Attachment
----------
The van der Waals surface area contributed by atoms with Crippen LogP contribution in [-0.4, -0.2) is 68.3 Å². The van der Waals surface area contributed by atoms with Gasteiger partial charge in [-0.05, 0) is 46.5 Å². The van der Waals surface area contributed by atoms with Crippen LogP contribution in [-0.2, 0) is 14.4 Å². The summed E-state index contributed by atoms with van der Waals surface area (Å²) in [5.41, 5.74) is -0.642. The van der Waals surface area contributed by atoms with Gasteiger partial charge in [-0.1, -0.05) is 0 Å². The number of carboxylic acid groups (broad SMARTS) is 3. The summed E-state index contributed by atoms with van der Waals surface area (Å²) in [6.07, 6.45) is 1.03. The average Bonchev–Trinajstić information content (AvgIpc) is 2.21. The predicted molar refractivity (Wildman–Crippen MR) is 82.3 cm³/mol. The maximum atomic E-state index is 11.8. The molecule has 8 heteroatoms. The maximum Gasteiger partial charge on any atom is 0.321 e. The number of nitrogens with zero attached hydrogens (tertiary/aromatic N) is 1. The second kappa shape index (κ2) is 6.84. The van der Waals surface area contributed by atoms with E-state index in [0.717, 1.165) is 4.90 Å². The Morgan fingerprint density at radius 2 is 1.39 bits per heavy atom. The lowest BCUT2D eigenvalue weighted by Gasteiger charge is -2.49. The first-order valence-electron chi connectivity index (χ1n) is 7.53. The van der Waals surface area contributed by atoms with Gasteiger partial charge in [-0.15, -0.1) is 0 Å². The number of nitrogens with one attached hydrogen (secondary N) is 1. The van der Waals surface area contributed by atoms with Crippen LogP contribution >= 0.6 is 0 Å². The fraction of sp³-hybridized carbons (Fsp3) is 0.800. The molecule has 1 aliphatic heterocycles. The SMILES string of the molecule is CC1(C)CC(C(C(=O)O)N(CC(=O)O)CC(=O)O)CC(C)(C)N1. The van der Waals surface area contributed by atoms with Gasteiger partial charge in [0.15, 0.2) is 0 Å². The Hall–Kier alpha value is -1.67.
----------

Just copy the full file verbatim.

The van der Waals surface area contributed by atoms with Crippen LogP contribution in [-0.4, -0.2) is 68.3 Å². The van der Waals surface area contributed by atoms with Gasteiger partial charge in [-0.05, 0) is 46.5 Å². The van der Waals surface area contributed by atoms with Crippen LogP contribution in [-0.2, 0) is 14.4 Å². The summed E-state index contributed by atoms with van der Waals surface area (Å²) in [5.41, 5.74) is -0.642. The van der Waals surface area contributed by atoms with Gasteiger partial charge in [-0.1, -0.05) is 0 Å². The number of carboxylic acid groups (broad SMARTS) is 3. The summed E-state index contributed by atoms with van der Waals surface area (Å²) in [6.07, 6.45) is 1.03. The average Bonchev–Trinajstić information content (AvgIpc) is 2.21. The predicted molar refractivity (Wildman–Crippen MR) is 82.3 cm³/mol. The maximum atomic E-state index is 11.8. The molecule has 8 heteroatoms. The maximum Gasteiger partial charge on any atom is 0.321 e. The number of nitrogens with zero attached hydrogens (tertiary/aromatic N) is 1. The second kappa shape index (κ2) is 6.84. The van der Waals surface area contributed by atoms with E-state index in [0.717, 1.165) is 4.90 Å². The Morgan fingerprint density at radius 2 is 1.39 bits per heavy atom. The lowest BCUT2D eigenvalue weighted by Gasteiger charge is -2.49. The first-order valence-electron chi connectivity index (χ1n) is 7.53. The van der Waals surface area contributed by atoms with Gasteiger partial charge in [-0.15, -0.1) is 0 Å². The number of nitrogens with one attached hydrogen (secondary N) is 1. The van der Waals surface area contributed by atoms with Crippen LogP contribution >= 0.6 is 0 Å². The fraction of sp³-hybridized carbons (Fsp3) is 0.800. The molecule has 1 aliphatic heterocycles. The SMILES string of the molecule is CC1(C)CC(C(C(=O)O)N(CC(=O)O)CC(=O)O)CC(C)(C)N1. The van der Waals surface area contributed by atoms with Gasteiger partial charge in [0.15, 0.2) is 0 Å². The Hall–Kier alpha value is -1.67.